I’m forced to consider what I’ve done in these four months. I’ve seen some of the most amazing places in Asia—whether that’s getting sucked into the Chinese megacity, scaling the great wall, getting lost in the jungle, biking through Laos, or feeling like a full-fledged temple explorer in Angkor Wat. I made great friends in the great times and have so many stories to tell.   But was any of it real? What did I make in my time here? What do I have to show for it?

I fight against the neoliberal circuiting of my brain—the whole, how much is this degree/trip/person worth to me, or will this show up on my resume. If I was looking, at the end of Japan, for something that was gonna better some future career or impress some distant relative, “Mate, it isn’t this.” It’s a hard tightrope to balance across, when one side’s the dollar treadmill, and the other’s the hourless dayless days where the only obligation is the cash you earned on said-previous treadmill.

I’ve done both in the 20 months since graduation. One left me strained, drained and cynical, the other aimless, lazy and bored. In the end they both came back lacking. Pure backpacking, I’ve come to accept, is not the life for me. When I travel, I want to travel outside of myself as much as I want outside of my home territory, and that only comes in places completely outside of my comfort zone. When you’re getting hostels with hot water and wi-fi, travel agencies that arrange all your transport across whole countries, and not needing the local dialect beyond hello and thanks, you’re never going to be forced to really work for your place in a place that never needed you.

I might not have recognized this if I’d done the backpacking part first. Taking the pictures might’ve been enough. But Japan showed me what it means to really discover—it’s as much an internal process as external. Learning the language, absorbing the culture, gaining access to a people and way of life in many ways opposite to my own: I’ll still be reeling from Japan’s impact for years. When I travel again—sooner, for the love of God, rather than later—I need to travel more like then than now.

Still my favorite place in all of Asia– Japan’s Kiso Valley.

And now I’m coming back after a year and a half and on the surface I’ve got nothing to show for it. Two years away while friends are finishing masters or nabbing real jobs with fun buzzword position names. When I left UBC, there was always the chance I’d come back one of those people too—making some kinda tangible difference, with a law degree perhaps? All of this was supposed to be leading towards some kind of international relations area. All of this was part of a plan. Plans, in the end, didn’t crumble, they just got more honest:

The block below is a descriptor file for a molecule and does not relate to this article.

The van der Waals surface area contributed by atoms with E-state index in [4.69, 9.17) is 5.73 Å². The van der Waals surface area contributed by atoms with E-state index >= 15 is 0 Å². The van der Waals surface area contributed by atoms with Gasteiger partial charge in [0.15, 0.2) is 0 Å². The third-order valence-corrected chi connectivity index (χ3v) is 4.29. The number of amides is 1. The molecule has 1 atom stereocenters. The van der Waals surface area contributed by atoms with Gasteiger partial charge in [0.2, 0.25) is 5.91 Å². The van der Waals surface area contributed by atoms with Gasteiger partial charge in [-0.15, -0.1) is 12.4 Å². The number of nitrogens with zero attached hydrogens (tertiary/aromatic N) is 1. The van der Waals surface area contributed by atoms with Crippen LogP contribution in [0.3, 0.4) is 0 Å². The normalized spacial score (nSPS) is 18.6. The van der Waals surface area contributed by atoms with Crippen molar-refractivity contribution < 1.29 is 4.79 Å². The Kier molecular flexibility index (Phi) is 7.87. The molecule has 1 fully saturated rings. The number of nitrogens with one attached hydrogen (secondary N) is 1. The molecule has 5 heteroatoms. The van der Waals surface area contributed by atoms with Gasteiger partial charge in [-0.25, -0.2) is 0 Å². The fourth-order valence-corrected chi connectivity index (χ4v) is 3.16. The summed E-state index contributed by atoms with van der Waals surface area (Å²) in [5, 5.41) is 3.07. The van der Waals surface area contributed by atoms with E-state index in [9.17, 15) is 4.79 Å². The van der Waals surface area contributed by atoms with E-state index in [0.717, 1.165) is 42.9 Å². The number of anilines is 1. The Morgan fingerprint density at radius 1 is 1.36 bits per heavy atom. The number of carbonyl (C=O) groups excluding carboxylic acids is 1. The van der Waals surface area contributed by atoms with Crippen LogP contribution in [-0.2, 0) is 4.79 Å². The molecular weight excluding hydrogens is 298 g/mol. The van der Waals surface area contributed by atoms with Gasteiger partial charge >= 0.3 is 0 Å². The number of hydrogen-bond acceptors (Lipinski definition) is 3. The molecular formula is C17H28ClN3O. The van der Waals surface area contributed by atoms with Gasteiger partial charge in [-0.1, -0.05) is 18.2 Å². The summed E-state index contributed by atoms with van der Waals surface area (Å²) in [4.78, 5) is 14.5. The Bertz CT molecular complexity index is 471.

I was never gonna be a lawyer; all of this writing, well, it just lead to more writing. And all those stories I accrued? I guess that’ll make me a great storyteller. See, bleed, write, bleed, write, see.

Because in the end, the things I’ve seen? A sunrise pulling up over the world’s largest religious structure, the spires shooting fire across the dawning sky. Losing time sense and self in the face of the world’s newest and oldest superpower, along its great walls and endless towers. Witnessing the physical genocide in Phnom Penh’s school-turned-prison, feeling the cultural genocide across China. Understanding the nature of personal peace between the sunlit spires of Ha Long and the starry temples of Luang Prabang. Gaining the worlds upon worlds of Japan’s immortality.

Other than, maybe, Angkor Wat

Maybe I can’t make anything of them yet, but there’s no way all these things haven’t been absorbed by me. They’re working inside me somewhere, moving towards something really incredible, that’ll be as much mine as it is all the different parts of Asia. I’ll create it, and this will all make sense.

The first night back, I go to my brother’s concert. He’s an amazing guitarist, and once his band develops a couple hooks to their songs they’ll start making their way round the soundcloud circuit. Both brothers and all their friends, with their beanie hats and leather jackets, their scarves and their semi-lean. Maybe they’re no closer to anything than me, but I’m on the edge of 24 and this is all starting to feel too real. But right as I’m leaving my brother’s longtime friend reveals to me he’s been reading all my blogs along the way, and,

“You’re an amazing—like dude, really, an amazing writer.”

And the dread recedes, possibly just long enough to figure out what’s next.

Maybe in the end it all comes back to Bangkok. To Shanghai. To that life force they hit me with again and again.

When I first came to Bangkok in May, as crazy as it all was I forced myself to keep looking, telling myself that “as overwhelming as this is to you, as outside of your comfort zone, this is life. See it, absorb it, or you’ll never be worth your stripes.”

And when I came back, I was able to look past slogans, stereotypes, or preconceptions. I met with a lady making sticky rice, an old man pulling a cart of chickens down the street by push bike, a girl practicing English so she’d make it into a big college. In Shanghai as rushed to the subway to make it back to the airport, a (possibly homeless) man in a tracksuit rushed beside me, and we exchanged my first proper Chinese conversation ever, ending with me:

中国很有意思! (China is very interesting!)

And him laughing loud and whacking me on the back.


It’s these things I was travelling for, these things I saw and can tell. I set out from UBC saying I’d make a difference, and maybe that can still happen. But it’s only gonna happen on here—this pen and these keys. And if there’s one thing these 17 months have really taught me, it’s that telling these stories is all I ever was but maybe, if I keep telling them, not all I ever have to be.

So there’s no time for resting! Ho Ho Ho Let’s Go!